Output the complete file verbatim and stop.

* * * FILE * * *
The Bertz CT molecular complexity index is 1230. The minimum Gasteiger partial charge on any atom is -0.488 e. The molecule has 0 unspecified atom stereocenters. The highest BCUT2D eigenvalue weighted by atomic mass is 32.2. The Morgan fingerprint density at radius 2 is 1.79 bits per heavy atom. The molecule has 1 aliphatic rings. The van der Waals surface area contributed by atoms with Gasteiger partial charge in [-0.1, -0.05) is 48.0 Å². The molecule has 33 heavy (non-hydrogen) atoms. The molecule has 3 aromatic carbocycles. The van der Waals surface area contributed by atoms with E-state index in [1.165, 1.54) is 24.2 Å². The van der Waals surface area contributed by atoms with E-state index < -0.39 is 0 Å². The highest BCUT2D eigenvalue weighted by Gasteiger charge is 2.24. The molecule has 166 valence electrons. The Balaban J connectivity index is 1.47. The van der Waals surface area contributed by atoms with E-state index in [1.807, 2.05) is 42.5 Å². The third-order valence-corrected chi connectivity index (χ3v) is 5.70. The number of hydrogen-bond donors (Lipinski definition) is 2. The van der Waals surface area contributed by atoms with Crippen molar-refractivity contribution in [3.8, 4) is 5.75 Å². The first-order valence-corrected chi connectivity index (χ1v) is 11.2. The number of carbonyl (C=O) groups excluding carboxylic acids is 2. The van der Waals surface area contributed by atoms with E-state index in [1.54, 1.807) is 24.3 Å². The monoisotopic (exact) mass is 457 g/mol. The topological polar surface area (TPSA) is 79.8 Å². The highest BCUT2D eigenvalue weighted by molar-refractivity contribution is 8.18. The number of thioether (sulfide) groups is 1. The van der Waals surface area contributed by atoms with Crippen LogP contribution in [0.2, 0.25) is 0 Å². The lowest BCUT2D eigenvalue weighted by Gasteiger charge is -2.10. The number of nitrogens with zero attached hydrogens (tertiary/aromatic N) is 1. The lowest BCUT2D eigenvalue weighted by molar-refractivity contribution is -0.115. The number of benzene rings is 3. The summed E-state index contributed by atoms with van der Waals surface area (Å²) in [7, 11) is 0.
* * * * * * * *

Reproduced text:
The Bertz CT molecular complexity index is 1230. The minimum Gasteiger partial charge on any atom is -0.488 e. The molecule has 0 unspecified atom stereocenters. The highest BCUT2D eigenvalue weighted by atomic mass is 32.2. The Morgan fingerprint density at radius 2 is 1.79 bits per heavy atom. The molecule has 1 aliphatic rings. The van der Waals surface area contributed by atoms with Gasteiger partial charge in [-0.1, -0.05) is 48.0 Å². The molecule has 33 heavy (non-hydrogen) atoms. The molecule has 3 aromatic carbocycles. The van der Waals surface area contributed by atoms with E-state index in [1.165, 1.54) is 24.2 Å². The van der Waals surface area contributed by atoms with E-state index < -0.39 is 0 Å². The highest BCUT2D eigenvalue weighted by Gasteiger charge is 2.24. The molecule has 166 valence electrons. The Balaban J connectivity index is 1.47. The van der Waals surface area contributed by atoms with E-state index in [1.807, 2.05) is 42.5 Å². The third-order valence-corrected chi connectivity index (χ3v) is 5.70. The number of hydrogen-bond donors (Lipinski definition) is 2. The van der Waals surface area contributed by atoms with Crippen molar-refractivity contribution in [3.8, 4) is 5.75 Å². The first-order valence-corrected chi connectivity index (χ1v) is 11.2. The number of carbonyl (C=O) groups excluding carboxylic acids is 2. The van der Waals surface area contributed by atoms with E-state index in [1.54, 1.807) is 24.3 Å². The monoisotopic (exact) mass is 457 g/mol. The topological polar surface area (TPSA) is 79.8 Å². The highest BCUT2D eigenvalue weighted by molar-refractivity contribution is 8.18. The number of thioether (sulfide) groups is 1. The van der Waals surface area contributed by atoms with Crippen LogP contribution in [0.2, 0.25) is 0 Å². The lowest BCUT2D eigenvalue weighted by Gasteiger charge is -2.10. The number of nitrogens with zero attached hydrogens (tertiary/aromatic N) is 1. The lowest BCUT2D eigenvalue weighted by molar-refractivity contribution is -0.115. The number of benzene rings is 3. The summed E-state index contributed by atoms with van der Waals surface area (Å²) in [7, 11) is 0.